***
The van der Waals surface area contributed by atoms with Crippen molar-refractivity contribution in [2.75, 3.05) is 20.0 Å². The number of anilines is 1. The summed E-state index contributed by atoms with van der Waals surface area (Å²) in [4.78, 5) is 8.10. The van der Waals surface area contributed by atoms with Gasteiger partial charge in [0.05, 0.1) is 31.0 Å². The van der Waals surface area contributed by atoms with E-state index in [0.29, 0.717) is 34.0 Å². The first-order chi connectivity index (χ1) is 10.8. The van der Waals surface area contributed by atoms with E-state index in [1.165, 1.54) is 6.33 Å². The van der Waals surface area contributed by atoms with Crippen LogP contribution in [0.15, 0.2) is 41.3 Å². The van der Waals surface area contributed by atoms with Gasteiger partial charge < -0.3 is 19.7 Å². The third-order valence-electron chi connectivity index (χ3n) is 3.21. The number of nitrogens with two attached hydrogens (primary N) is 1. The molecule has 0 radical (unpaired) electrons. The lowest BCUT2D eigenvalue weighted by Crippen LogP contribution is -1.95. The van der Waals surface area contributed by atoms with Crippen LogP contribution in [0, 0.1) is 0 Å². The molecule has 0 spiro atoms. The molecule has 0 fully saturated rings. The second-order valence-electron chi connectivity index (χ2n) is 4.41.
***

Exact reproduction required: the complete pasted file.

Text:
The van der Waals surface area contributed by atoms with Crippen molar-refractivity contribution in [2.75, 3.05) is 20.0 Å². The number of anilines is 1. The summed E-state index contributed by atoms with van der Waals surface area (Å²) in [4.78, 5) is 8.10. The van der Waals surface area contributed by atoms with Gasteiger partial charge in [0.05, 0.1) is 31.0 Å². The van der Waals surface area contributed by atoms with E-state index in [0.29, 0.717) is 34.0 Å². The first-order chi connectivity index (χ1) is 10.8. The van der Waals surface area contributed by atoms with E-state index in [1.165, 1.54) is 6.33 Å². The van der Waals surface area contributed by atoms with Crippen LogP contribution in [0.15, 0.2) is 41.3 Å². The van der Waals surface area contributed by atoms with Gasteiger partial charge < -0.3 is 19.7 Å². The third-order valence-electron chi connectivity index (χ3n) is 3.21. The number of nitrogens with two attached hydrogens (primary N) is 1. The molecule has 0 radical (unpaired) electrons. The lowest BCUT2D eigenvalue weighted by Crippen LogP contribution is -1.95. The van der Waals surface area contributed by atoms with Crippen LogP contribution in [0, 0.1) is 0 Å². The molecule has 0 spiro atoms. The molecule has 0 fully saturated rings. The second-order valence-electron chi connectivity index (χ2n) is 4.41.